a domesticated animal kept for companionship or amusement
darling, favorite, favourite, pet, dearie, deary, ducky(noun)
a special loved one
a fit of petulance or sulkiness (especially at what is felt to be a slight)
positron emission tomography, PET(adj)
using a computerized radiographic technique to examine the metabolic activity in various tissues (especially in the brain)
favored, favorite(a), favourite(a), best-loved, pet, preferred, preferent(verb)
preferred above all others and treated with partiality
"the favored child"
stroke or caress gently
"pet the lamb"
stroke or caress in an erotic manner, as during lovemaking
Any animal kept as a companion, usually in or around one's home, typically domesticated and cared for attentively and often affectionately. Distinguished from animals raised for food or to perform useful tasks, as a draft animal or a farm animal.
Origin: [Formerly peat, perhaps from Ir. peat, akin to Gael. peata.]
A pet, or companion animal, is an animal kept primarily for a person's company or entertainment rather than as a working animal, livestock or a laboratory animal. Popular pets are often considered to have attractive appearances, intelligence and relatable personalities, but some pets may be taken in on an altruistic basis (such as a stray animal) and accepted by the owner regardless of these characteristics. Two of the most popular pets are dogs and cats; the technical term for a cat lover is an ailurophile and a dog lover a cynophile. Other animals commonly kept include: rabbits; ferrets; pigs; rodents, such as gerbils, hamsters, chinchillas, rats, mice, and guinea pigs; avian pets, such as parrots, passerines and fowls; reptile pets, such as turtles, alligators, crocodiles, lizards, and snakes; aquatic pets, such as fish, freshwater and saltwater snails, amphibians like frogs and salamanders; and arthropod pets, such as tarantulas and hermit crabs. Small pets may be grouped together as pocket pets, while the equine and bovine group include the largest companion animals. Pets provide their owners (or "guardians") both physical and emotional benefits. Walking a dog can provide both the human and the dog with exercise, fresh air and social interaction. Pets can give companionship to people who are living alone or elderly adults who do not have adequate social interaction with other people. There is a medically approved class of therapy animals, mostly dogs or cats, that are brought to visit confined humans, such as children in hospitals or elders in nursing homes. Pet therapy utilizes trained animals and handlers to achieve specific physical, social, cognitive or emotional goals with patients. People most commonly get pets for companionship, to protect a home or property or because of the perceived beauty or attractiveness of the animals. A 1994 Canadian study found that the most common reasons for not owning a pet were lack of ability to care for the pet when traveling (34.6%), lack of time (28.6%) and lack of suitable housing (28.3%), with dislike of pets being less common (19.6%). Some scholars, ethicists and animal rights organizations have raised concerns over keeping pets because of the lack of autonomy and the objectification of non-human animals.
a cade lamb; a lamb brought up by hand
any person or animal especially cherished and indulged; a fondling; a darling; often, a favorite child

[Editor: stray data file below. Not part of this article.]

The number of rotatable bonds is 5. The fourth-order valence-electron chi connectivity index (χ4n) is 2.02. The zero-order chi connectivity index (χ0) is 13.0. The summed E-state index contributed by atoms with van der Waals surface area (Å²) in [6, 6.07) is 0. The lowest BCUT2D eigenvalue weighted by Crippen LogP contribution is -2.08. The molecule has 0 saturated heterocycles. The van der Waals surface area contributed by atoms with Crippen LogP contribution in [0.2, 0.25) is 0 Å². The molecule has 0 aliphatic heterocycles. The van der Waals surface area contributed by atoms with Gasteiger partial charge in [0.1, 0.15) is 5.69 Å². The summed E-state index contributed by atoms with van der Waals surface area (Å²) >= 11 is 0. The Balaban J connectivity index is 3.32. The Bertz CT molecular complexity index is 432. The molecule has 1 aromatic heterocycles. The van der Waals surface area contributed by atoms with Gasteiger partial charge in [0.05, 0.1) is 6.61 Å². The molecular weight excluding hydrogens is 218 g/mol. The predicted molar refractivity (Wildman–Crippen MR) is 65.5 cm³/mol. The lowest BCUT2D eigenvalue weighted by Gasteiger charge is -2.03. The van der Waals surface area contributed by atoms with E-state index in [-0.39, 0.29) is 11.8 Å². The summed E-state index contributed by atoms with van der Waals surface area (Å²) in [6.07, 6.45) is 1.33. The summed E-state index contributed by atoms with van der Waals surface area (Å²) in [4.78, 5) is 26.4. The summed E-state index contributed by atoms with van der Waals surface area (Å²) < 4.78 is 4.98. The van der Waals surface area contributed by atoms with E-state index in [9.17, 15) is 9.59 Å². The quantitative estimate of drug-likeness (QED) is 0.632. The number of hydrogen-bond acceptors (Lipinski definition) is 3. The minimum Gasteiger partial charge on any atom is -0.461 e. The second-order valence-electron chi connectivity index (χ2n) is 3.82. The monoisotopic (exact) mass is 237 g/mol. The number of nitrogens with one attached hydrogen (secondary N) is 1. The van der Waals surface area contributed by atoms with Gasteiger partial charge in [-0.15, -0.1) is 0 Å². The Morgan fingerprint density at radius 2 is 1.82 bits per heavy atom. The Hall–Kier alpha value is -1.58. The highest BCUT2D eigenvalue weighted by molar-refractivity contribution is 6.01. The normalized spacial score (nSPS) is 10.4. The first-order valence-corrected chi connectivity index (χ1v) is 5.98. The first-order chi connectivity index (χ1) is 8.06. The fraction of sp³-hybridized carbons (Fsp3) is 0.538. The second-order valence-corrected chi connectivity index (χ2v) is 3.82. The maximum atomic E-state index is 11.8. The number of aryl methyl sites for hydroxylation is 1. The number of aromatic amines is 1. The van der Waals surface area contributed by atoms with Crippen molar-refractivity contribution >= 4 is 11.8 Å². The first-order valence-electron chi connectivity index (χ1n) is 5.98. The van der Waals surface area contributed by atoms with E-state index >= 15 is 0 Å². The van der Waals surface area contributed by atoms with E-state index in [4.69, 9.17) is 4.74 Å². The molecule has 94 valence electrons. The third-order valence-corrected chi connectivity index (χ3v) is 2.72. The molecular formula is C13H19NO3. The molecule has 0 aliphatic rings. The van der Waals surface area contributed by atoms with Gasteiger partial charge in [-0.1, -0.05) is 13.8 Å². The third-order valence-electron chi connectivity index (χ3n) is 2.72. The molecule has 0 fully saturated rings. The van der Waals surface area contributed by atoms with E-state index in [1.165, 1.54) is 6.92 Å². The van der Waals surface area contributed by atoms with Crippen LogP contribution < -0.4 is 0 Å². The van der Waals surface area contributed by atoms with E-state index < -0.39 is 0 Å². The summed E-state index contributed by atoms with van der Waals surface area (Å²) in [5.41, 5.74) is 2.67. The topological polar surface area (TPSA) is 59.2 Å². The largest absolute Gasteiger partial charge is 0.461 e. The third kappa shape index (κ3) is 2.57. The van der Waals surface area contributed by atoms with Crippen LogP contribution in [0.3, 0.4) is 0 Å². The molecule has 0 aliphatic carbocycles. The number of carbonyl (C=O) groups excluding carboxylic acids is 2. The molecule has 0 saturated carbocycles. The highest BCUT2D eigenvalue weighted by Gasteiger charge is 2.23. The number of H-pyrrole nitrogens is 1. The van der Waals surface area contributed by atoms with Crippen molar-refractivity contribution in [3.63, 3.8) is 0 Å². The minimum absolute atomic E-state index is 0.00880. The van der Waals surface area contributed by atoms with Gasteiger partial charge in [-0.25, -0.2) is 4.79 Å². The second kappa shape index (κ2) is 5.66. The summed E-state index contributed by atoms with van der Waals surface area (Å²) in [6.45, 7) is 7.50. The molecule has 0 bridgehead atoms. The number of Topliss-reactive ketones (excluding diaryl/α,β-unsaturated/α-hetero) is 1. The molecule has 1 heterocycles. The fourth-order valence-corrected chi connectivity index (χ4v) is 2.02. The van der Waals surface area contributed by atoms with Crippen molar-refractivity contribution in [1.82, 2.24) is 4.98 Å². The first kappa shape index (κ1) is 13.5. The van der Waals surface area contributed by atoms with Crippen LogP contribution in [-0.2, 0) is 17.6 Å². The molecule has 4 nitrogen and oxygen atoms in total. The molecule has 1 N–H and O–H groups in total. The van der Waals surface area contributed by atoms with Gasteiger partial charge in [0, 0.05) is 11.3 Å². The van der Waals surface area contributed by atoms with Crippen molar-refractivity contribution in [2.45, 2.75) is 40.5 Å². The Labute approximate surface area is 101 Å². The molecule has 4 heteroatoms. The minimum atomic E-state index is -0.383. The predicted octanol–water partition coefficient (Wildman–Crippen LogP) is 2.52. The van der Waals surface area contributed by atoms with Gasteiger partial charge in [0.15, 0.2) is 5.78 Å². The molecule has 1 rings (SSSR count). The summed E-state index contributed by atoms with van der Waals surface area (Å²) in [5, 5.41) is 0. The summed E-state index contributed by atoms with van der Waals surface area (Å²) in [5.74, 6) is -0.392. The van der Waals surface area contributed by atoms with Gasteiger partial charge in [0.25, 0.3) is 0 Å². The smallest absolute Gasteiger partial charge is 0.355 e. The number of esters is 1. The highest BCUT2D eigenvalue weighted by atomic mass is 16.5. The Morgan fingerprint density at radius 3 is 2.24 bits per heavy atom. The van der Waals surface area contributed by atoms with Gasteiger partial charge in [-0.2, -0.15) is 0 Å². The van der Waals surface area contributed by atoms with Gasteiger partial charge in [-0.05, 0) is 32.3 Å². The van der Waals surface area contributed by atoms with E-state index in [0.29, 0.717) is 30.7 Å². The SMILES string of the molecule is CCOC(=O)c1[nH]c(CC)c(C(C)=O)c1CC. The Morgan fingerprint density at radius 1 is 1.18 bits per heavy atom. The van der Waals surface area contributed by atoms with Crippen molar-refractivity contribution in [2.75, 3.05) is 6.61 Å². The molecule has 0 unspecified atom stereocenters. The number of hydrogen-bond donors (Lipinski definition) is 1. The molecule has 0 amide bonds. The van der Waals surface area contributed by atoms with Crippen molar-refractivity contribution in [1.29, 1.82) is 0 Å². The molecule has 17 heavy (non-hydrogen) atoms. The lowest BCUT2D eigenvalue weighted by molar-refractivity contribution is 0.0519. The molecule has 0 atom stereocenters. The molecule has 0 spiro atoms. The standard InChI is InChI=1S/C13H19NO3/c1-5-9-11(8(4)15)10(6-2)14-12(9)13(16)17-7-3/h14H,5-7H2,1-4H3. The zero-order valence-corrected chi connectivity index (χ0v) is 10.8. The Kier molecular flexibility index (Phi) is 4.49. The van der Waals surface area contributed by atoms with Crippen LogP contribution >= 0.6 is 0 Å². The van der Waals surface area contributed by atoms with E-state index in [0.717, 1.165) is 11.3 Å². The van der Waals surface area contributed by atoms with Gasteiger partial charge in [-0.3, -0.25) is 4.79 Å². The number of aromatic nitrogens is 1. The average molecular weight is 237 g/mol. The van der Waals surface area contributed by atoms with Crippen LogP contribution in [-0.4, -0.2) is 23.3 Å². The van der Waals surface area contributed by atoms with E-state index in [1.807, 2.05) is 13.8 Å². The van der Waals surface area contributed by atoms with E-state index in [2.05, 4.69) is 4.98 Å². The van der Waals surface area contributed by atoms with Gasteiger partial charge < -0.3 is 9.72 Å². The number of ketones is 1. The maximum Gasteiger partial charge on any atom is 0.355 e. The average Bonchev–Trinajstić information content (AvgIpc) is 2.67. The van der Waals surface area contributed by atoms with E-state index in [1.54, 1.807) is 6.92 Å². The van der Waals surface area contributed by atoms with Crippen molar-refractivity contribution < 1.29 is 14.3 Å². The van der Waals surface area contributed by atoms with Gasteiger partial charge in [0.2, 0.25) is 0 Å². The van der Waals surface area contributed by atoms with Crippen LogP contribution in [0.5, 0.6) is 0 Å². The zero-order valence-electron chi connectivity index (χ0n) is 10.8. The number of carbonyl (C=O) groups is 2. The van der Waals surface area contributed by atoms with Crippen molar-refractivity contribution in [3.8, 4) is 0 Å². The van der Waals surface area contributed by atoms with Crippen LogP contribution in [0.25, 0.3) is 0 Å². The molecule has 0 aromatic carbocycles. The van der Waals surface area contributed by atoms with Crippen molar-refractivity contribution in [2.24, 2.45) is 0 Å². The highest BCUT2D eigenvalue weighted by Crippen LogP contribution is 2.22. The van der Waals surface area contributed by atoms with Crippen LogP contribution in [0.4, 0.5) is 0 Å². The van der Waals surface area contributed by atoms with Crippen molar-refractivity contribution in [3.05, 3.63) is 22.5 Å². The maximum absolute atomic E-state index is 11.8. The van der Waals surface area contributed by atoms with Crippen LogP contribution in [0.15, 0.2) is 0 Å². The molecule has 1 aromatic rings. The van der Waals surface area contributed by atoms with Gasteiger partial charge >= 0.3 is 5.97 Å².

a slight fit of peevishness or fretfulness
petted; indulged; admired; cherished; as, a pet child; a pet lamb; a pet theory
to treat as a pet; to fondle; to indulge; as, she was petted and spoiled
to be a pet
Origin: [Perh. for petty cock.]
A pet is an animal kept for a person's company, as opposed to livestock, laboratory animals, working animals and sport animals which are kept for economic reasons. The most popular pets are noted for their attractive appearances and their loyal or playful personalities. Their pedigree may also be a factor. In some cases pets may also provide their owners with benefits, such as providing companionship to elderly adults who do not have adequate social interaction with other people. While some people believe in the physical and emotional benefits of owning a pet, scientists are currently working to verify these ideas with medical studies. There is now a medically approved class of "therapy animals", mostly dogs, that are brought to visit confined humans. Pet therapy utilizes trained animals and handlers to achieve specific physical, social, cognitive, and emotional goals with patients. Walking a dog can provide both the owner and the dog with exercise, fresh air, and social interaction. The most popular pets are dogs and cats, but there are also rodent pets, such as gerbils, hamsters, chinchillas, fancy rats, and guinea pigs; avian pets, such as canaries, parakeets, and parrots; reptile pets, such as turtles, lizards and snakes; aquatic pets, such as tropical fish and frogs; and arthropod pets, such as tarantulas and hermit crabs.
Chambers 20th Century Dictionary
pet, n. any animal tame and fondled: a word of endearment often used to young children: a favourite child: a wilful young woman—also Peat.—adj. indulged: cherished: favourite.—v.t. to treat as a pet: to fondle:—pr.p. pet′ting; pa.t. and pa.p. pet′ted. [Celt., as Ir. peat, Gael. peata.]
pet, n. a sudden fit of peevishness or slight passion: ill-humour.—v.i. to be peevish, to sulk. [From the above word.]
British National Corpus
Written Corpus Frequency
Rank popularity for the word 'PET' in Written Corpus Frequency: #4720
Rank popularity for the word 'PET' in Nouns Frequency: #1943
The numerical value of PET in Chaldean Numerology is: 8
The numerical value of PET in Pythagorean Numerology is: 5